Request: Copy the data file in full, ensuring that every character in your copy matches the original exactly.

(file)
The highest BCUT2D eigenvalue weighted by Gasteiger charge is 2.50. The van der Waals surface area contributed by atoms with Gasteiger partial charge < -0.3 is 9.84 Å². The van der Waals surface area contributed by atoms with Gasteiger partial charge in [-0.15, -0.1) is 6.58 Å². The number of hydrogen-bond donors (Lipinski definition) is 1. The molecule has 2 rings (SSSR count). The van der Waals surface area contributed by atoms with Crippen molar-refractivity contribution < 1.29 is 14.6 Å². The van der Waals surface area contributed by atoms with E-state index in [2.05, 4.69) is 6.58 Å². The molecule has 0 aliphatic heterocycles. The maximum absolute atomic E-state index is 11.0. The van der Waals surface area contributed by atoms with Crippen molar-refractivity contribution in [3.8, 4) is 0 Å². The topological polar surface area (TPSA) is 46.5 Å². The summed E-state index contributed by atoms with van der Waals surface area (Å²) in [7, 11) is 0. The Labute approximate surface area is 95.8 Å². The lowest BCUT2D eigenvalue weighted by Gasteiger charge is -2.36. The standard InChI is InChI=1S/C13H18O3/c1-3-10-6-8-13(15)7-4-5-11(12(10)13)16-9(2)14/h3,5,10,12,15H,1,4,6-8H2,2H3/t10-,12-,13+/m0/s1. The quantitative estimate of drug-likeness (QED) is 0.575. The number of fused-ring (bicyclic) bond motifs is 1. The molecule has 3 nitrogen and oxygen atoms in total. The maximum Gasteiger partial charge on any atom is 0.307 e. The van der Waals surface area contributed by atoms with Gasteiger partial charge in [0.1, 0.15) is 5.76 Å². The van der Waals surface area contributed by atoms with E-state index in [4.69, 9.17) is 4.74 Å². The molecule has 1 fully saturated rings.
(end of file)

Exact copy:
The highest BCUT2D eigenvalue weighted by Gasteiger charge is 2.50. The van der Waals surface area contributed by atoms with Gasteiger partial charge < -0.3 is 9.84 Å². The van der Waals surface area contributed by atoms with Gasteiger partial charge in [-0.15, -0.1) is 6.58 Å². The number of hydrogen-bond donors (Lipinski definition) is 1. The molecule has 2 rings (SSSR count). The van der Waals surface area contributed by atoms with Crippen molar-refractivity contribution < 1.29 is 14.6 Å². The van der Waals surface area contributed by atoms with E-state index in [2.05, 4.69) is 6.58 Å². The molecule has 0 aliphatic heterocycles. The maximum absolute atomic E-state index is 11.0. The van der Waals surface area contributed by atoms with Crippen molar-refractivity contribution in [3.8, 4) is 0 Å². The topological polar surface area (TPSA) is 46.5 Å². The summed E-state index contributed by atoms with van der Waals surface area (Å²) in [7, 11) is 0. The Labute approximate surface area is 95.8 Å². The lowest BCUT2D eigenvalue weighted by Gasteiger charge is -2.36. The standard InChI is InChI=1S/C13H18O3/c1-3-10-6-8-13(15)7-4-5-11(12(10)13)16-9(2)14/h3,5,10,12,15H,1,4,6-8H2,2H3/t10-,12-,13+/m0/s1. The quantitative estimate of drug-likeness (QED) is 0.575. The number of fused-ring (bicyclic) bond motifs is 1. The molecule has 3 nitrogen and oxygen atoms in total. The maximum Gasteiger partial charge on any atom is 0.307 e. The van der Waals surface area contributed by atoms with Gasteiger partial charge in [0.1, 0.15) is 5.76 Å². The van der Waals surface area contributed by atoms with E-state index in [4.69, 9.17) is 4.74 Å². The molecule has 1 fully saturated rings.